Originally Posted by Ironflight
This a good topic Geaorge, but in all fairness and good conscience, there is no way I could vote. I think you'd have to be a fleet operator to make a meaningful input on this, because individual owners are going to have statistically meaningless experience on which to make a choice. The question "which oil do you prefer?" would be better, with a follow-up of "why?"Paul
Fair enough. I think folks are posting why, and I agree that is more interesting than the statistics. However I do meaningless stuff all the time.
I would say the raw poll vote would show, in theory if a proper sample is taken, who uses what, not what is better. A tally of what is most popular is interesting to me, but I agree with your hypothesis the poll is not real useful. It is however a launch for discussion; SEE I got you to make a comment. it worked.
ON THE TOPIC. I talked to Philips Tech guy today and I was mistaken that X/C was a semi synthetic, it is not. It is a multi grade ashless dispersant mineral base stock oil, with no "synthetic oils" added. Here are some facts and truths of all oils (Semi Synthetic or not):
All oils start with a base stock of miniral oils (pure synthetics don't work well in planes, Google Mobile One, synthetic oils airplanes, etc....) See last item.
All oils have additives, some more than others. The ones advertised as MINIRAL oil have the least, used for break in often. The multi grade and ashless dispersant oils have more additives. The synthetic blends (Exxon Elite and Aeroshell 15w50) have the most added to the base.
For planes the fly often corrosion is not and issue, regardless of the oil.
The oil industry itself is in a debate about how effective corrosion protection from low low use aircraft engines are. The industry test may not represent the real case inside an engine. There are additives that help corrosion prevention but there may be un-intended consequences or trade offs by adding these anti corrosion additives.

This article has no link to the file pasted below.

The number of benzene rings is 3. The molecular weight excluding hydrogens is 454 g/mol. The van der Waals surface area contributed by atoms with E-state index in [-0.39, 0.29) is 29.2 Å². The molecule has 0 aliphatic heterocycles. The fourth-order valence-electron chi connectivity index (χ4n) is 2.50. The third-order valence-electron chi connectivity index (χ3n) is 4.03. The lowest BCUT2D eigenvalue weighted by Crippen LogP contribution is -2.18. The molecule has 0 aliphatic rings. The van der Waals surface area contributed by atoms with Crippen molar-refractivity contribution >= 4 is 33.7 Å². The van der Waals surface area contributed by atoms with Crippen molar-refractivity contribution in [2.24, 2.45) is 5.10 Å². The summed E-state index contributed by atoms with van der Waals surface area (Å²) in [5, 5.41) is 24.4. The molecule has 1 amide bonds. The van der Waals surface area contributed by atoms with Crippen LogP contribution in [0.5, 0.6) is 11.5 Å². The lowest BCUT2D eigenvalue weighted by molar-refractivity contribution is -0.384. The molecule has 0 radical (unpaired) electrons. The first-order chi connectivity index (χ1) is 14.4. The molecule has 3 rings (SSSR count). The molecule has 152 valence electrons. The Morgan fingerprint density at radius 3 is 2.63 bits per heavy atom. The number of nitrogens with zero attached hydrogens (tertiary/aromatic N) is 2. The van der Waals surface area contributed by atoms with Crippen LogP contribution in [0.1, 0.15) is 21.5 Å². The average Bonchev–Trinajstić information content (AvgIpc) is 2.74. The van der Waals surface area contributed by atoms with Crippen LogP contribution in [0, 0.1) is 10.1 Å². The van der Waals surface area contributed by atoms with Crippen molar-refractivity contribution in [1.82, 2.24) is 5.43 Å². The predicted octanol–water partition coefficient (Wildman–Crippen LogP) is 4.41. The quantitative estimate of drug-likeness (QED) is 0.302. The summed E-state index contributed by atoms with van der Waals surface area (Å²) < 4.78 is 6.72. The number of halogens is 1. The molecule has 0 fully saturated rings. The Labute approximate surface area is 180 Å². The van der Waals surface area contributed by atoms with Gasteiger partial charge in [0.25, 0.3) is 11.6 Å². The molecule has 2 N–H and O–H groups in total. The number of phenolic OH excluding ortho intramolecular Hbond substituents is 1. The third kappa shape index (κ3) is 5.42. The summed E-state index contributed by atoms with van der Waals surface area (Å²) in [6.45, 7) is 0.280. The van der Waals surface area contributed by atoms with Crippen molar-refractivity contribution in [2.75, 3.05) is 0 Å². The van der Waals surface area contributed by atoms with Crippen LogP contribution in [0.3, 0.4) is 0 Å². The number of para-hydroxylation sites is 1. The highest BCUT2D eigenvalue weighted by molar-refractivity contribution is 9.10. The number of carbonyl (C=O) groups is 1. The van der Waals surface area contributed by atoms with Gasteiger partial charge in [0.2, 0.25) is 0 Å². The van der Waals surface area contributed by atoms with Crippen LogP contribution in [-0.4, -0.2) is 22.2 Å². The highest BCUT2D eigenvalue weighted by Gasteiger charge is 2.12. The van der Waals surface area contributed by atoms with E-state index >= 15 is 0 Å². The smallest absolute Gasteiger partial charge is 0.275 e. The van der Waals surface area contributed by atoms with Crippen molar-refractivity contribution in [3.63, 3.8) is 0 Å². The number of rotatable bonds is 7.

One function of aircraft oils it to hold in suspension the junk that aircooled aircraft engines make using leaded fuel. The byproduct of combustion (salts) and wear materials need to be held till drained with out leaving deposits (thus the ash-LESS dispersant part). Synthetic oils do not do this well, but do have good antiwear properties. So there's a trade off with blends. You have less miniral base stock to hold junk, but the wear qualities are better, at least in a laboratory in a controlled test. I think if you fly a lot and change your oil every 25 hours, give or take, with a new filter, you'll be as good or better with a basic oils, than if you used a synthetic oil blend and flew infrequently and changed oil less. Clearly your getting something for your $12-$14 premium price for the blended stuff. From the poll it appears that people agree the price premium is with it.
Whether the extra money is worth it is what I am kind of looking to gauge by the poll. So far it seems the group is pretty savvy consumers and are not totally swayed by pretty bottle colors, lab test and sponsored arco teams at the airshows, although I love the free-be stickers, patches and posters. I think Philips does much less advertising and thus may be better bargain. However $14 is like nickles in aviation money. Clearly the Aeroshell and the Exxon Elite (I got a free case also) have something different to offer over a pure (or purer) miniral based only oil. Is it worth it? LET THE POLL CONTINUE!!